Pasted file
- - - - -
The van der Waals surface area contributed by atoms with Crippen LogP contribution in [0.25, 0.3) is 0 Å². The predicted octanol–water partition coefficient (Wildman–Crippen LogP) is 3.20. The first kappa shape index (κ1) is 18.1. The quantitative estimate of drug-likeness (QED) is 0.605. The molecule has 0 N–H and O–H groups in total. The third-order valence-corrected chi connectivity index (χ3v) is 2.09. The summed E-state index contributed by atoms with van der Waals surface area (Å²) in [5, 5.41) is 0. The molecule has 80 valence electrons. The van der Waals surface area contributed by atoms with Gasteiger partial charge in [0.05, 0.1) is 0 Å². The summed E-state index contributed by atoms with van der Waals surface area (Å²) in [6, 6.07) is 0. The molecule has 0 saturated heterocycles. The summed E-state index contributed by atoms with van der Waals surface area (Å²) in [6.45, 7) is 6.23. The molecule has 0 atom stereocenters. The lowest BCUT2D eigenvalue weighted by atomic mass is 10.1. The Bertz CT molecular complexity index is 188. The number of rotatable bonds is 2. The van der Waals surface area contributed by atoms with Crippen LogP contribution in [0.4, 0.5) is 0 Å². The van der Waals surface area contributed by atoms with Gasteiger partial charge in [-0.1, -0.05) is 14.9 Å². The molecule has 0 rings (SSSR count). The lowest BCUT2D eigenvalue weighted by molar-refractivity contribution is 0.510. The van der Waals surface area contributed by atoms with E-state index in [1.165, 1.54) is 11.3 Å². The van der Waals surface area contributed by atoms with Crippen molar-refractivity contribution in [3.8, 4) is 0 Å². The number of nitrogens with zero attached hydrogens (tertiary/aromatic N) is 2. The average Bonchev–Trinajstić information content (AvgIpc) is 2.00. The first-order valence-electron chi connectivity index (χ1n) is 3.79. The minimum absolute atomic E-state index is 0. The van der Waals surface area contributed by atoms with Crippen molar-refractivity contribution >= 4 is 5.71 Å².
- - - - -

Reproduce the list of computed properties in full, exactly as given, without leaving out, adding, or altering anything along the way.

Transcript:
The van der Waals surface area contributed by atoms with Crippen LogP contribution in [0.25, 0.3) is 0 Å². The predicted octanol–water partition coefficient (Wildman–Crippen LogP) is 3.20. The first kappa shape index (κ1) is 18.1. The quantitative estimate of drug-likeness (QED) is 0.605. The molecule has 0 N–H and O–H groups in total. The third-order valence-corrected chi connectivity index (χ3v) is 2.09. The summed E-state index contributed by atoms with van der Waals surface area (Å²) in [5, 5.41) is 0. The molecule has 80 valence electrons. The van der Waals surface area contributed by atoms with Gasteiger partial charge in [0.05, 0.1) is 0 Å². The summed E-state index contributed by atoms with van der Waals surface area (Å²) in [6, 6.07) is 0. The molecule has 0 saturated heterocycles. The summed E-state index contributed by atoms with van der Waals surface area (Å²) in [6.45, 7) is 6.23. The molecule has 0 atom stereocenters. The lowest BCUT2D eigenvalue weighted by atomic mass is 10.1. The Bertz CT molecular complexity index is 188. The number of rotatable bonds is 2. The van der Waals surface area contributed by atoms with Crippen LogP contribution in [0.4, 0.5) is 0 Å². The van der Waals surface area contributed by atoms with Gasteiger partial charge in [-0.1, -0.05) is 14.9 Å². The molecule has 0 rings (SSSR count). The lowest BCUT2D eigenvalue weighted by molar-refractivity contribution is 0.510. The van der Waals surface area contributed by atoms with E-state index in [1.165, 1.54) is 11.3 Å². The van der Waals surface area contributed by atoms with Crippen molar-refractivity contribution in [3.8, 4) is 0 Å². The number of nitrogens with zero attached hydrogens (tertiary/aromatic N) is 2. The average Bonchev–Trinajstić information content (AvgIpc) is 2.00. The first-order valence-electron chi connectivity index (χ1n) is 3.79. The minimum absolute atomic E-state index is 0. The van der Waals surface area contributed by atoms with Crippen molar-refractivity contribution >= 4 is 5.71 Å².